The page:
At least 14 people, including five Israelis, died and a child was seriously injured on Sunday when a cable car linking Italy’s Lake Maggiore with a nearby mountain plunged to the ground, officials and rescuers said.
The Stresa-Mottarone cable car takes tourists and locals from the town on Lake Maggiore, almost 1,400 metres above sea level to the top of the Mottarone mountain in 20 minutes.
Israel’s Foreign Ministry said in a statement that it had been informed by Italian authorities that five of its nationals were among the dead and one Israeli was in a critical condition.
“We are devastated, in pain,” Marcella Severino, Stresa’s mayor told broadcaster RAI, while Italian Prime Minister Mario Draghi voiced his condolences to the families of the victims.
The cable car was travelling up the mountain when the cabin plummeted some 20 metres to the ground and rolled down the steep slope several times before it was stopped by trees, Severino said.
People hiking nearby heard a loud hiss just before the crash, she said, adding that the accident was believed to have been caused by one of the cables breaking.
Severino said that some of the victims had been found trapped inside the car, with others thrown into the woods.
Coroners had started identifying the victims, who included foreign nationals, she said, without giving further details.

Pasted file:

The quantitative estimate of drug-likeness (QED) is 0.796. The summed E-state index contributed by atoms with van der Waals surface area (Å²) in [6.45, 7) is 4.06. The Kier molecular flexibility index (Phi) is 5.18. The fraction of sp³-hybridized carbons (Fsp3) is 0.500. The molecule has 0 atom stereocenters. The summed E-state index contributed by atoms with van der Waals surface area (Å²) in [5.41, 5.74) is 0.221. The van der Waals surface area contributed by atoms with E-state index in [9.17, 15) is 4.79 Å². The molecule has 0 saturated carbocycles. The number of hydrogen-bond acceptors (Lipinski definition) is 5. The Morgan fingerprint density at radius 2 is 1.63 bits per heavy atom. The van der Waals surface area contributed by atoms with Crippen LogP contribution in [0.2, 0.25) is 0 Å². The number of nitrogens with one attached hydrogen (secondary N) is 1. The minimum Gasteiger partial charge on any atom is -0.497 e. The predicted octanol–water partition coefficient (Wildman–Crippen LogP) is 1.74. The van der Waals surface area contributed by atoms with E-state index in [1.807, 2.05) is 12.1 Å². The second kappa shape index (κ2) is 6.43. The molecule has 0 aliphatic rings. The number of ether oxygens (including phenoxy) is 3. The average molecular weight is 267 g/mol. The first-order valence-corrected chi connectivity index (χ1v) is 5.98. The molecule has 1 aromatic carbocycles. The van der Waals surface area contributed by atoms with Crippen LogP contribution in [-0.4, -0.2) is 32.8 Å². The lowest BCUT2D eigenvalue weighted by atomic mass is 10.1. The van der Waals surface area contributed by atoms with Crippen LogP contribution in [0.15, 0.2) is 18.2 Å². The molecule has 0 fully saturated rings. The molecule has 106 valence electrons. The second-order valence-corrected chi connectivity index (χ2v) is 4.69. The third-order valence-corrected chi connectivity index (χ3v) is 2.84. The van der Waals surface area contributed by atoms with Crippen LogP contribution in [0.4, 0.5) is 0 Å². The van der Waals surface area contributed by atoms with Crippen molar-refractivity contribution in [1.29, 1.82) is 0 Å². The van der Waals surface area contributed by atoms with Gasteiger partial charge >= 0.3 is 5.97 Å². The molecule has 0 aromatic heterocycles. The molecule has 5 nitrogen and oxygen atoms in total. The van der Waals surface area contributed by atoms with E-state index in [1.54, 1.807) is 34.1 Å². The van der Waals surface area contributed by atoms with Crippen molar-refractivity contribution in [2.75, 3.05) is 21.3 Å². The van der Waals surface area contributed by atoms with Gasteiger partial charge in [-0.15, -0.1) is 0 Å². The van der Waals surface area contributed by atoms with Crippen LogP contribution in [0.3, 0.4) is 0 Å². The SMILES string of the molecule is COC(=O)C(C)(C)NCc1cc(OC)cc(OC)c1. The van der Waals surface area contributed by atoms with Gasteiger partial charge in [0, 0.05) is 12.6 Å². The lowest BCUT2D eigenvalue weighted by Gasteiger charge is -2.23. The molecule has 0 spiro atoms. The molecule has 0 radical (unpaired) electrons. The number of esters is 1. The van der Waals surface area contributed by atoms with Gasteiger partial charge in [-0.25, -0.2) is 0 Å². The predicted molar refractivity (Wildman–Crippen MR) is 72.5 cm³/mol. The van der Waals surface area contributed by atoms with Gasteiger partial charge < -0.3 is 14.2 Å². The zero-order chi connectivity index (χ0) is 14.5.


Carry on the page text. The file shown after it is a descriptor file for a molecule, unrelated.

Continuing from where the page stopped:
Italy’s alpine rescue service said a call had first come just after midday (1000 GMT), adding that the cable car was lying “crumpled” in the woods and two children were taken by helicopter to a paediatric hospital in the nearby city of Turin.
The elder of the two, who was believed to be between 9 and 10, died after suffering two cardiac arrests, the hospital said.
Director General Giovanni La Valle said the hospital did not have personal data for the two children and that nobody had been in contact with the hospital for them, indicating that other family members could have been involved in the accident.
The younger child, estimated to be 5 years old, was conscious on arrival and was undergoing surgery to stabilise multiple fractures, La Valle said.